Incoming chairman of the House Energy and Commerce Committee Fred Upton was my guest on Thursday. This is the second of my interviews with incoming chairs, having spoken with incoming House Judiciary Chairman Lamar Smith last Monday. The transcript of the conversation with Upton is here. Among the many subjects covered was the oversight intended by Upton’s committee for the EPA:
FU: I think Lisa Jackson, the administrator of EPA, I think she might have testified one time before our committee the last two years. And we made the point of making sure that we don’t know whether we’re going to have to report to the IRS that she’s going to get free parking as a benefit up here on Capitol Hill, but she’s going to be up here a lot more. She’s going to need to defend what EPA is trying to do. And I will say this. You know, since I talked to you last, EPA had threatened to do these boiler regulations. You know, this is involving, really, most businesses across the country. And we sent some pretty tough letters over the last four, six weeks. And they backed off on them. So that was a good sign. And as we look at all these regulations that EPA has got their hands in, we’re going to be looking at all of them. And you might remember that as a matter of the Pledge, something that Kevin McCarthy did really good work on, and most Republicans, including myself, embraced this last fall, one of the planks in that was that we want to examine all of the regulations that impose costs that exceed, I want to say, it was $200 million dollars on businesses across the country. So we’re going to take that up as an issue, and it’s one of the reasons why we’ve assigned Cliff Stearns to be the chairman of the very important subcommittee on oversight and investigations. And I would imagine that they’re going to, and I saw Cliff yesterday, he’s already got about his next three months of hearings, maybe as many as two a week, and beginning to plan out, and EPA’s going to be a part of that. And John Shimkus, too.
HH: Well, EPA announced in that second to last week of December that their carbon regulations will be appearing in July of ’11, and they expect adoption in March of ’12. I assume that your committee will have a lot to say about that.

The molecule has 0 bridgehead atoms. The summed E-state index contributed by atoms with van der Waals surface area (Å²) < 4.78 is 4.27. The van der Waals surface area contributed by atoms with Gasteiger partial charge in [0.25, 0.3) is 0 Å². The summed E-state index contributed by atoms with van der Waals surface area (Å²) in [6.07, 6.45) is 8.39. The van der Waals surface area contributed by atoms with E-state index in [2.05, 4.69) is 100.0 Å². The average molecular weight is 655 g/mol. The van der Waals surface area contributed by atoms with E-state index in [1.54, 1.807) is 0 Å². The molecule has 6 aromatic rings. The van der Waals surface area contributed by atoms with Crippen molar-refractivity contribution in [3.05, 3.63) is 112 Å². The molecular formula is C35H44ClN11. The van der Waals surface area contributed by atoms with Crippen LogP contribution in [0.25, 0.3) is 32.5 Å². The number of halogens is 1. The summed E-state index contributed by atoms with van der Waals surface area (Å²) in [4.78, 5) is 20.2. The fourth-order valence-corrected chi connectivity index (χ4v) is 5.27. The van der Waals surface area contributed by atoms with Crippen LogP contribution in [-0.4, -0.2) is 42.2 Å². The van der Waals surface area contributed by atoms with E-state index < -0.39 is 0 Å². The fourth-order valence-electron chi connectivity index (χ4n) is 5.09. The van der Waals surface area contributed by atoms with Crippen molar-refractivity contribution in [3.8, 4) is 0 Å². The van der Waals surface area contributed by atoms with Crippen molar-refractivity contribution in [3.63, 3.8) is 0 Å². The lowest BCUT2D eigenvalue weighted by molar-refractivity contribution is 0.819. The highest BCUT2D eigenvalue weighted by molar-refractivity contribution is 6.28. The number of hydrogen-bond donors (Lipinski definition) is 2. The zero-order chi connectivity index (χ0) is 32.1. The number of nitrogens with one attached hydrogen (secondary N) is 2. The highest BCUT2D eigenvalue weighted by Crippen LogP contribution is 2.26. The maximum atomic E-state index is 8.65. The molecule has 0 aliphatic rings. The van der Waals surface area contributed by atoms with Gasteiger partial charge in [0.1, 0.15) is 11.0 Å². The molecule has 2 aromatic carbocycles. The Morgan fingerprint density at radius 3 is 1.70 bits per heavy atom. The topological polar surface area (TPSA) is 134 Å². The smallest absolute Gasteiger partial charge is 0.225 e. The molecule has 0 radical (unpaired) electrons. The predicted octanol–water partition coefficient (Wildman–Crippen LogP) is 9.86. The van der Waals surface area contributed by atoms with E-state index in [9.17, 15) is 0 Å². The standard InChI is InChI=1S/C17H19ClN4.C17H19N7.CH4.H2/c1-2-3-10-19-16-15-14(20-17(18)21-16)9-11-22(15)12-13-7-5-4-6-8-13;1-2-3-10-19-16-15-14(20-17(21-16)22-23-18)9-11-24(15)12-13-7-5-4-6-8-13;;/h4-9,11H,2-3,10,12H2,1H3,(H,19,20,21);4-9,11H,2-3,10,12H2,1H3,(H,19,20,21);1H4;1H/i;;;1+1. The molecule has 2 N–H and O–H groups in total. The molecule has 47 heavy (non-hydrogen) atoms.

FU: You are not kidding. We are going to have a lot, we will have a big focus on that. We’re starting to staff up to gear up for it, both John Shimkus, who will chair the Environment and the Economy subcommittee, as well as Ed Whitfield from Kentucky, who is going to chair the Energy subcommittee, and Cliff Stearns. We’re going to have a triple approach, and we’re going to be focuses big time on those. I want to see what they look like.
HH: Good. I want to circle back, though, to the Clean Water Act, because out here in the west, and I’ve been doing this for twenty years, when the Army Corps of Engineers gets pulled in to regulate dry beds, and then the lefties, the environmentalists want to expand the jurisdiction over what is in essence intermittent streams and dry beds, contrary to…they look at Congress and they see you guys never amend the Clean Water Act to specify what it is. Is that something you want to take on?
FU: Well, let me say two things. From the start, we’ve said we’re not going to let this administration regulate what they’re unable to legislate. But what I’ve done is, we have some pretty strong vice chairs on each of the subcommittees on our committee. And I am going to be, well, it’s going to happen, each one of our vice chairs are going to serve on the Oversight subcommittee. And that way, they can witness first hand all of the issues before the subcommittee on agencies that might have run amok, fraud and abuse, all those different things, and then use that wisdom, that work that they did on the subcommittee on oversight, and then move immediately to the subcommittee that they serve on with the legislative authority to come back and hopefully fix it. And this will be, our Oversight subcommittee is going to be very active. And when you combine that with what Darrell Issa’s going to be doing, and the relationship that we have together, we’re going to be looking to not only expose this junk, but then to come back and fix it.
Chairman Upton and I also covered Obamacare, “net neutrality,” the Consumer Products Safety Improvements Act, the demand that radio stations pay royalties to the labels for the music played on air, how oversight has to be conducted to avoid political blowback, and the future of Detroit.
On Tuesday I will begin a series of similar issues with ten incoming chairmen of House committees, plus one of Upton’s subcommittee chairs, Joe Pitts, which will focus on Obamacare’s repeal.
The trouble with most Manhattan-Beltway journalism is it does not provide readers with any sort of depth on most issues. This is obviously because most Americans could care less about “net neutrality” for example, but radio is the perfect medium for such conversations, provided the questions are detailed and the guests willing to answer them.
In Nancy Pelosi’s 111th Congress the chairs were figureheads and had little if anything to say.Speaker-designate Boehner has already changed the entire culture of the House back to one in which all members have a vote and many members have key responsibilities.